What is gabapentin?
Gabapentin is a prescription drug. It comes as an oral capsule, an immediate-release oral tablet, an extended-release oral tablet, and an oral solution.
Gabapentin oral capsule is available as the brand-name drug Neurontin. It’s also available as a generic drug. Generic drugs usually cost less than the brand-name version. In some cases, the brand-name drug and the generic version may be available in different forms and strengths.
Why it’s used
Gabapentin oral capsule is used to treat the following conditions:
- Seizures: Gabapentin is used to treat partial (focal) seizures. It’s taken together with other seizure medications in adults and in children 3 years of age and older who have epilepsy.
- Postherpetic neuralgia: This is pain from nerve damage caused by shingles, a painful rash that affects adults. Shingles appears after infection with the varicella zoster virus. This virus occurs in people who have had chicken pox.
Nerve pain can be a symptom of many different conditions, including cancer, HIV, diabetes, and shingles. For some, nerve pain is frustrating; for others, nerve pain is devastating and life-changing.
Whether it feels like burning, pinpricks, or sudden shocks of electricity, nerve pain can disrupt your life at home and at work. It can limit your ability to get around. Over time, it can grind you down. Studies show that people with nerve pain have higher rates of sleep problems,anxiety, and depression.Your nervous system is involved in everything your body does, from regulating your breathing to controlling your muscles and sensing heat and cold.
There are three types of nerves in the body:
- Autonomic nerves. These nerves control the involuntary or partially voluntary activities of your body, including heart rate, blood pressure, digestion, and temperature regulation.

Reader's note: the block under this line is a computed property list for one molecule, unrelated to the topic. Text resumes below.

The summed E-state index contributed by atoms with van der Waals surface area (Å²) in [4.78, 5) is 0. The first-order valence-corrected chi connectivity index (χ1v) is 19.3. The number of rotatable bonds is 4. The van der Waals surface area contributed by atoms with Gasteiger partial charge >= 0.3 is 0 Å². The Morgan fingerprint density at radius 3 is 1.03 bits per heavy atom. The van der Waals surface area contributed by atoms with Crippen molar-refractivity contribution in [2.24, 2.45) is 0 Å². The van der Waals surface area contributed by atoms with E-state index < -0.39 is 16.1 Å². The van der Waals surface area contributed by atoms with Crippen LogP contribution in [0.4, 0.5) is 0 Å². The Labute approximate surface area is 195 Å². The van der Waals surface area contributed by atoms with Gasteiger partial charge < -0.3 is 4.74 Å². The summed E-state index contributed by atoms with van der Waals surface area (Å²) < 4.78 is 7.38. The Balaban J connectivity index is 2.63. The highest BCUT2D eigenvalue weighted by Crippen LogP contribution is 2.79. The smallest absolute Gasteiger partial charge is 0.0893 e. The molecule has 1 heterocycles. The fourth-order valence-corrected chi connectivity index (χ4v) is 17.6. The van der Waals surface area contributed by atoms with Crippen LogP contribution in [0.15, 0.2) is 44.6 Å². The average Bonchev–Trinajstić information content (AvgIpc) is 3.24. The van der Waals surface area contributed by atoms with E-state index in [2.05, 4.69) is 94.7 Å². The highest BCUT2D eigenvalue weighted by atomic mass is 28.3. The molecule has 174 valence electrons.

- Motor nerves. These nerves control your movements and actions by passing information from your brain and spinal cord to your muscles.
- Sensory nerves. These nerves relay information from your skin and muscles back to your spinal cord and brain. The information is then processed to let you feel pain and other sensations.
Because nerves are essential to all you do, nerve pain and damage can seriously affect your quality of life.
When you have a serious medical condition such as cancer or HIV, dealing with the additional misery of nerve pain can be especially hard. But there is good news. While nerve pain can’t always be cured, it can be treated — and there are a lot of good options available.
Experts believe that 40 million Americans are living with nerve pain. The impact of nerve pain is tremendous. Both the costs to the healthcare system as well as loss of wages and productivity are staggering.
How Are Nerve Pain and Nerve Damage Treated?
In many instances, nerve damage cannot be cured entirely. But there are various treatments that can reduce your symptoms. Because nerve damage is often progressive, it is important to consult with a doctor when you first notice symptoms. That way you can reduce the likelihood of permanent damage.
Often, the first goal of treatment is to address the underlying condition that’s causing your nerve pain or nerve damage. This may mean:
- Regulating blood sugar levels for people with diabetes
- Correcting nutritional deficiencies
- Changing medications when drugs are causing nerve damage
- Physical therapy or surgery to address compression or trauma to nerves
- Medications to treat autoimmune conditions
Additionally, your doctor may prescribe medications aimed at minimizing the nerve pain you are feeling. These may include:
- Pain relievers
- Tricyclic antidepressants
- Certain anti-seizure drugs – Gabapentin
Complementary and alternative approaches may also help alleviate your nerve pain and discomfort. These include:
Dosage for postherpetic neuralgia
Adult dosage (ages 18–64 years)
- Typical starting dosage: Day 1, 300 mg; day 2, 600 mg (300 mg two times per day, spaced evenly throughout the day); day 3, 900 mg (300 mg, three times per day, spaced evenly throughout the day). Your doctor may further increase your dosage after day 3.
- Maximum dosage: 1,800 mg per day (600 mg, three times per day, spaced evenly throughout the day)
Child dosage (ages 0–17 years)
Dosage for people younger than 18 years has not been established.
Senior dosage (ages 65 years and older)
Your kidney function may decrease with age. Your body may get rid of this drug more slowly. Your doctor may start you on a lower dose so that too much of this drug does not build up in your body. Too much of the drug in your body can be dangerous. Your doctor may change your dose based on how well your kidneys are working.